Tech Tool of the Month: Microsoft Designer – Part 1

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Microsoft Designer is a simple-to-use, powerful AI tool that produces high-quality images based on your prompt. Use the chat box to input as much descriptive language as possible, click enter, and Designer will produce three or four images that match your prompt. Don’t like any of the options? You can generate a new set of images with one click. Designer has several prompt templates you can use to generate different styles of images (3D, flat, watercolor, etc.), or you can type the entire prompt yourself. You can also use Designer to remove backgrounds or erase and replace parts of an image. If you don’t have a free Microsoft account, you will be prompted to create one, but doing so allows you to download your images to your device or save them on Bing.

Applying the Triple E Framework

The Triple E Framework, created by Dr. Liz Kolb, asserts that “effective technology integration begins with good instructional strategies and not fancy tools” ( Dr. Kolb wrote a book, Learning First, Technology Second (ISTE, 2017), that lays out the three main uses of technology in education: to Engage, Enhance, or Extend learning goals. We can use this framework to decipher why we use specific classroom tools. Here is a rubric based on the Triple E Framework that you can use to evaluate whether Microsoft Designer (or any other technology) is a good fit with your learning goals and whether you should use it in your lesson.

  • Engage in learning goals: Because there are no advertisements or other distractions, students can focus on the content and image creation. Designer helps students be active rather than passive learners by requiring them to enter prompts to create and share their AI-generated images.
  • Enhance learning goals: Microsoft Designer creates pathways for students to demonstrate their understanding of the learning goals in a way that would be impossible without technology, as this tool is powered by AI. The tool also offers scaffolding, as students can generate new images until they formulate their prompt to produce the image they desire. It even gives students the option to remove backgrounds and edit the image to create a product that better fits their vision.
  • Extend learning goals: Dr. Kolb describes extended learning as an opportunity for students to learn, connect, and collaborate outside the regular school day and as a way to create a bridge between school learning and everyday life experiences. Microsoft Designer allows students to build skills they can use in their future and everyday lives by giving them practice using descriptive language to articulate their vision for a desired outcome and using technology (specifically artificial intelligence tools) to create a product. Both of these skills can help students in future careers and courses.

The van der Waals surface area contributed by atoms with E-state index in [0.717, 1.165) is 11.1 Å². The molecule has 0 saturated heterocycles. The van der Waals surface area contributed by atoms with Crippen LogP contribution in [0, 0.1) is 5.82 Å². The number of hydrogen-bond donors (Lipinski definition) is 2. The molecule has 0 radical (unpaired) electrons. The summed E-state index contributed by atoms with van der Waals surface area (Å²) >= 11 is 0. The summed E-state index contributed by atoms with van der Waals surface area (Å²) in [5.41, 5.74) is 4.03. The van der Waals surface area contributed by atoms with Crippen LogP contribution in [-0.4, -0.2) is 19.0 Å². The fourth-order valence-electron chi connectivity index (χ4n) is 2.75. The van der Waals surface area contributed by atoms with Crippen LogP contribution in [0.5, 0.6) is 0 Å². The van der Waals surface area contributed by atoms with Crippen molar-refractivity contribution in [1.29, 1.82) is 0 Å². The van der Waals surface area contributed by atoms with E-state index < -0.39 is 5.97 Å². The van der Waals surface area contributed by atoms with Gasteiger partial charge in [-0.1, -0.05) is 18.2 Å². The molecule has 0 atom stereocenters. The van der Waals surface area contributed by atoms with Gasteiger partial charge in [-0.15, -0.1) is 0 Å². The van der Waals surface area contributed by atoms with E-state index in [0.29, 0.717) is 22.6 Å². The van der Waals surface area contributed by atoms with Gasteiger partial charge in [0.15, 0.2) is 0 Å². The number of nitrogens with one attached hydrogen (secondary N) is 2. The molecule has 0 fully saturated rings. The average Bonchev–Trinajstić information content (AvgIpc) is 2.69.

SAMR Connection

The SAMR Model, created by Dr. Ruben Puentedura, suggests that technology implementation has four levels. We can use this model as a guideline to analyze how we use technology tools in the classroom. For example, you can use Microsoft Designer at all four SAMR levels, depending on what your students do. Let’s look at an activity where students create a drawing related to the results of a science experiment and explore how we can take this activity to the different levels of SAMR.

  • Substitution: The substitution level is the most basic level of SAMR and refers to when technology acts as a direct substitute without any functional improvements. In our example, students would use Microsoft Designer to create their image rather than just drawing with a pencil on paper.
  • Augmentation: At the augmentation level, the technology acts as a direct substitute and includes some functional improvements. We can take our example assignment to the augmentation level by using the features of Microsoft Designer that would be impossible without technology, such as the ability to reword their prompt and generate a new set of images if they’re not satisfied. They can also remove the background and edit the picture, which is only possible with technology.
  • Modification: Technology moves to the modification level when it allows for significant task redesign. For example, we could modify our Microsoft Designer image activity by having students add their AI-generated image to a digital storytelling activity that can be shared with the class.
  • Redefinition: At the redefinition level, the technology allows for the creation of new, previously inconceivable tasks. We could take our image activity to this level by having students share their finished images (and possibly the prompt they used) on a platform where more people can view it (such as on our class website, a Google Site, or Padlet) and allowing students to comment on each other’s images.

Don’t miss Part 2 of Tech Tool of the Month: Microsoft Designer, where we’ll discuss how to use the tool and classroom implementation ideas. In the meantime, let us know how you have used Microsoft Designer in your education setting in the comment section below.

About the author: Melissa Henning

Melissa Henning is the Educational Content Manager for Source for Learning, the non-profit parent company of TeachersFirst. She has over 16 years of experience in education. Melissa is a frequent presenter at national and regional conferences.

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